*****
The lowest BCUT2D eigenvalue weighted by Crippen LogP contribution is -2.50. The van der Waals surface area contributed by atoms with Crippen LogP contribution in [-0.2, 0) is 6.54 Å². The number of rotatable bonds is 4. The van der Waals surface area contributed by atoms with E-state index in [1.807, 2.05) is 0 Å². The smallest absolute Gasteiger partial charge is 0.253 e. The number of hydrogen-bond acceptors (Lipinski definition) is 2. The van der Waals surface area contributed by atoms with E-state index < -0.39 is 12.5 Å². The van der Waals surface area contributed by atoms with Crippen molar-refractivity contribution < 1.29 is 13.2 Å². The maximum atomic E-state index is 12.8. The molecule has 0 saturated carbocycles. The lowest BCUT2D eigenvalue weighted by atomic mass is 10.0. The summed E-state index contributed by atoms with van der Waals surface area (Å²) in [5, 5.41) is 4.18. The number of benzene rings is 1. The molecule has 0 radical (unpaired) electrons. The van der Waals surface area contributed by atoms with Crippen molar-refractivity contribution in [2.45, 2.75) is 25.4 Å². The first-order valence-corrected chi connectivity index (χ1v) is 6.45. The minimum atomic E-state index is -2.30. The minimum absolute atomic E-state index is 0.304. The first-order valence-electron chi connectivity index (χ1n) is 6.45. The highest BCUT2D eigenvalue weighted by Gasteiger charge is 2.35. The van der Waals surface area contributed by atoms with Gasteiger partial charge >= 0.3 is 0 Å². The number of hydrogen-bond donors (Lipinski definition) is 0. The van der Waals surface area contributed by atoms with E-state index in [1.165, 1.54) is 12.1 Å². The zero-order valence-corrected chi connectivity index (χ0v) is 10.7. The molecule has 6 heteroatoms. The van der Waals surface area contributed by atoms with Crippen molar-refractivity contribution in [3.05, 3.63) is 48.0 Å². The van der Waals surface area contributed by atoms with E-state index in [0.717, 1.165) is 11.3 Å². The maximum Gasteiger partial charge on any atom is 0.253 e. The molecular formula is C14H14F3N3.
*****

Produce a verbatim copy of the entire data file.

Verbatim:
The lowest BCUT2D eigenvalue weighted by Crippen LogP contribution is -2.50. The van der Waals surface area contributed by atoms with Crippen LogP contribution in [-0.2, 0) is 6.54 Å². The number of rotatable bonds is 4. The van der Waals surface area contributed by atoms with E-state index in [1.807, 2.05) is 0 Å². The smallest absolute Gasteiger partial charge is 0.253 e. The number of hydrogen-bond acceptors (Lipinski definition) is 2. The van der Waals surface area contributed by atoms with E-state index < -0.39 is 12.5 Å². The van der Waals surface area contributed by atoms with Crippen molar-refractivity contribution < 1.29 is 13.2 Å². The maximum atomic E-state index is 12.8. The molecule has 0 saturated carbocycles. The lowest BCUT2D eigenvalue weighted by atomic mass is 10.0. The summed E-state index contributed by atoms with van der Waals surface area (Å²) in [5, 5.41) is 4.18. The number of benzene rings is 1. The molecule has 0 radical (unpaired) electrons. The van der Waals surface area contributed by atoms with Crippen molar-refractivity contribution in [2.45, 2.75) is 25.4 Å². The first-order valence-corrected chi connectivity index (χ1v) is 6.45. The minimum atomic E-state index is -2.30. The minimum absolute atomic E-state index is 0.304. The first-order valence-electron chi connectivity index (χ1n) is 6.45. The highest BCUT2D eigenvalue weighted by Gasteiger charge is 2.35. The van der Waals surface area contributed by atoms with Gasteiger partial charge >= 0.3 is 0 Å². The number of hydrogen-bond donors (Lipinski definition) is 0. The van der Waals surface area contributed by atoms with E-state index in [1.165, 1.54) is 12.1 Å². The zero-order valence-corrected chi connectivity index (χ0v) is 10.7. The molecule has 6 heteroatoms. The van der Waals surface area contributed by atoms with Crippen molar-refractivity contribution in [3.05, 3.63) is 48.0 Å². The van der Waals surface area contributed by atoms with E-state index in [0.717, 1.165) is 11.3 Å². The maximum Gasteiger partial charge on any atom is 0.253 e. The molecular formula is C14H14F3N3.